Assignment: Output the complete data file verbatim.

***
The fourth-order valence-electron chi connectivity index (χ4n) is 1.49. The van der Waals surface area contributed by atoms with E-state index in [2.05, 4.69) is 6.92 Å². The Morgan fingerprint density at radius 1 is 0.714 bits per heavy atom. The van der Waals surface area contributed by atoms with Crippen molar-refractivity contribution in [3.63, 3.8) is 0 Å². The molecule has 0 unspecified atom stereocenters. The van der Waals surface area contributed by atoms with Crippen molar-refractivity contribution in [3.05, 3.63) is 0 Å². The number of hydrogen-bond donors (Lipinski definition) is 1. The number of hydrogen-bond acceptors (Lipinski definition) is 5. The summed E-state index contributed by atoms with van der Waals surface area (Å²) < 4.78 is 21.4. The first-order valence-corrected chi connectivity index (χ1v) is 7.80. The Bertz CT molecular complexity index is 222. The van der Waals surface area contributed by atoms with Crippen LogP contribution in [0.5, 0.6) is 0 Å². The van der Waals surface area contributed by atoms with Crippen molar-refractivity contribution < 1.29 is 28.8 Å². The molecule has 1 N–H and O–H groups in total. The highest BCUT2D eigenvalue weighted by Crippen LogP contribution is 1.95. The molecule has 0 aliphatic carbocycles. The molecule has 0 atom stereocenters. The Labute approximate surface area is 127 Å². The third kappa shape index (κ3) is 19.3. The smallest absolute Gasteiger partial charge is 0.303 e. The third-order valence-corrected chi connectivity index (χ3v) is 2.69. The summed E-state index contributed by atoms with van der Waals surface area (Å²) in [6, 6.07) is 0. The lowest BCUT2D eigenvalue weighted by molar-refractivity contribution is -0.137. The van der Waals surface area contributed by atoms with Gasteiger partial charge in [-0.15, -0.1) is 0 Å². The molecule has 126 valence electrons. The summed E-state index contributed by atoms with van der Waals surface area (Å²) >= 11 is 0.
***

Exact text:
The fourth-order valence-electron chi connectivity index (χ4n) is 1.49. The van der Waals surface area contributed by atoms with E-state index in [2.05, 4.69) is 6.92 Å². The Morgan fingerprint density at radius 1 is 0.714 bits per heavy atom. The van der Waals surface area contributed by atoms with Crippen molar-refractivity contribution in [3.63, 3.8) is 0 Å². The molecule has 0 unspecified atom stereocenters. The van der Waals surface area contributed by atoms with Crippen molar-refractivity contribution in [3.05, 3.63) is 0 Å². The number of hydrogen-bond donors (Lipinski definition) is 1. The number of hydrogen-bond acceptors (Lipinski definition) is 5. The summed E-state index contributed by atoms with van der Waals surface area (Å²) < 4.78 is 21.4. The first-order valence-corrected chi connectivity index (χ1v) is 7.80. The Bertz CT molecular complexity index is 222. The van der Waals surface area contributed by atoms with Crippen LogP contribution in [0.5, 0.6) is 0 Å². The van der Waals surface area contributed by atoms with Crippen molar-refractivity contribution < 1.29 is 28.8 Å². The molecule has 1 N–H and O–H groups in total. The highest BCUT2D eigenvalue weighted by Crippen LogP contribution is 1.95. The molecule has 0 aliphatic carbocycles. The molecule has 0 atom stereocenters. The Labute approximate surface area is 127 Å². The third kappa shape index (κ3) is 19.3. The smallest absolute Gasteiger partial charge is 0.303 e. The third-order valence-corrected chi connectivity index (χ3v) is 2.69. The summed E-state index contributed by atoms with van der Waals surface area (Å²) in [6, 6.07) is 0. The lowest BCUT2D eigenvalue weighted by molar-refractivity contribution is -0.137. The van der Waals surface area contributed by atoms with Gasteiger partial charge in [-0.15, -0.1) is 0 Å². The molecule has 126 valence electrons. The summed E-state index contributed by atoms with van der Waals surface area (Å²) >= 11 is 0.